I purchased a brand new hybrid bike with mechanical disk brakes a few weeks ago

  • I have ridden the bike for a few weeks without any issues on city streets with potholes and elevations from bridges
  • I probably rode it for around 100 miles total
  • Yesterday after 45 minutes of riding, the wheel completely and suddenly locked up on a city road. There were no bumps at this point
  • I was not even touching the brakes. Luckily I was going very slowly - so I walked away with minor bruises
  • After picking myself up, I noticed that front wheel was still completely locked up
  • I saw that the front disk rotor was bent (pictures below). The bike was handling and braking perfectly fine before this point.
  • I set the bike down gently on the side. When I tried to spin the front wheel, it just popped out of the frame. I was NOT applying any force and it just came straight off
  • This is bike I was riding: https://www.rei.com/product/121596/co-op-cycles-cty-11-bike

Brakes: Tektro M300 mechanical disc

  • The leaves and debris on the photos are from sidewalk where I dragged the bike. The road where this happened was clean and did NOT have any debris or sticks

  • What could have caused this to happen without any warning? Was it an issue with the brakes or was the wheel not tightened correctly by the bike shop?

  • I am concerned why this happened and could it happen again.

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  • 7
    This sounds a lot to me like your front QR skewer was loose and the wheel slightly came out, but I'm not 100% sure. How tight is your rear wheels QR lever right now? Jul 25, 2021 at 20:11
  • 1
    Rotors bend quite easily and replacement is quick. And I tend to share @whatisname 's opinion. Was the wheel still locked in the fork?
    – Carel
    Jul 25, 2021 at 20:23
  • 2
    @whatsisname : First picture! The skewer looks as if it has those anti-theft bolts that are fastened with a hex key. They need frequent checks for tightness.
    – Carel
    Jul 25, 2021 at 20:28
  • 4
    Fourth and sixth pictures. Appears that paint has flaked off the fork immediately above the point where the disk brakes attach, and there is a dent/depression in the fork below the attachment point. Suggests that the fork has been damaged in the accident and should be checked for safety before riding again (with a new wheel/rotor).
    – Penguino
    Jul 25, 2021 at 22:45
  • 2
    The wheel is attachment is a sub-type of quick release. It uses the same type of 5 mm bolt. And a 9 mm hollow axle. Instead of a lever it has nuts. Most likely to make wheel theft slightly more difficult. Well closed up this is a perfectly fine design. However, it seems it was not tightened well.
    – gschenk
    Jul 26, 2021 at 12:03

4 Answers 4



When I tried to spin the front wheel, it just popped out of the frame. I was NOT applying any force and it just came straight off

This suggests the quick release was not properly attached or tightened at that point in time. If it was indeed loose when you were riding, the wheel could have moved in the dropouts and the disc rotor then jammed in the brake caliper.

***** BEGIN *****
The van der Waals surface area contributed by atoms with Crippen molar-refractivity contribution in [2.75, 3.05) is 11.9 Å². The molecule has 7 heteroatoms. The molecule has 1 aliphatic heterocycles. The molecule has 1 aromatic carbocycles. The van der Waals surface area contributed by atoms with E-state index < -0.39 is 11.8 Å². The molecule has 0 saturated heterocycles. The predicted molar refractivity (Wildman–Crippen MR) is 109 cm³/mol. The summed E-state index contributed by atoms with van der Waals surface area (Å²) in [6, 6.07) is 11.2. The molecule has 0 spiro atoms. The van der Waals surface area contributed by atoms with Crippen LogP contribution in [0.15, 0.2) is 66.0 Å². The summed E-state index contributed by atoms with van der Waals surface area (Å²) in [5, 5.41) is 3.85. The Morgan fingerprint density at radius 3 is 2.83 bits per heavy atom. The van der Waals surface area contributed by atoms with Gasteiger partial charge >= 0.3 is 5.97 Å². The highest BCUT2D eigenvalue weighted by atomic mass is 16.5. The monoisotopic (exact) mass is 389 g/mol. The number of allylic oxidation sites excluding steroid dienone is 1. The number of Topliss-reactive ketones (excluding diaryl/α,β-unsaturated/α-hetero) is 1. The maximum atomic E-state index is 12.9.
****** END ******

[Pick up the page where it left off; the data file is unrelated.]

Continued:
Do you have a good memory of checking the quick release tightness when you started your ride? If not, it may have been getting loose for some time. Another possibility is that there are questions about whether quick release-type axles (as opposed to through axles) are safe for use with front disk brakes, because the forces generated by braking can tend to unscrew the quick release in certain configurations. See James Annan's paper Disk Brakes and Quick Releases.

  • 4
    While I do not dispute Jame's work, putting it in perspective, millions of bikes made between early 2000's (when discs were first introduced) today (low cost bikes still sue QR's ad disks) use QRs, and fewer than a dozen examples have been reliably reported of wheel ejection. (.e. an individual has more chance of winning the lottery).
    – mattnz
    Jul 26, 2021 at 8:42
  • 1
    @mattnz Yes; of course after the fact it's likely impossible to differentiate QR/disk-caused loosening from improper initial tightening. In any case, I suspect certain non-mainstream configurations are the most susceptible (James had his issue with a tandem bike iirc).
    – Armand
    Jul 26, 2021 at 14:07

Concur - I guess the security bolt things were not working as they should, allowing the axle to move in the dropouts subtly. This caused the rotor to bind inside the caliper and your momentum did the rest.

Had you been moving faster, you would have gone over the bars and down the road. This is not ideal.

Rotors can be trued if lightly bent. If the rotor has a crease/fold in it then it cannot be flattened and needs replacing. Check your brake pads too - they may be damaged inside the caliper.

I would suggest either replacing the security locking system with something that works better (like a common Quick Release skewer), or learn how it should be applied correctly. From now on make sure you do a monthly bike check looking for loose things, and if you continue using this bolt system, then check it before every single ride.

  • 1
    Not that quick release is too good for disc brakes either. The main problem is in the actual dropout/axle interface, and the locking mechanism just tries to somehow fix it. Perhaps in the wrong way. Jul 26, 2021 at 8:36
  • 1
    @VladimirF to be honest - a disk brake wheel with axle nuts would be almost as good as a through-axle in terms of wheel retention. And a hollow QR axle might have been replaced with a solid axle at some point in the hub's history. That could be a surprisingly robust build. But I'd guess its none of that, just an old front wheel that fitted at a time a wheel was needed.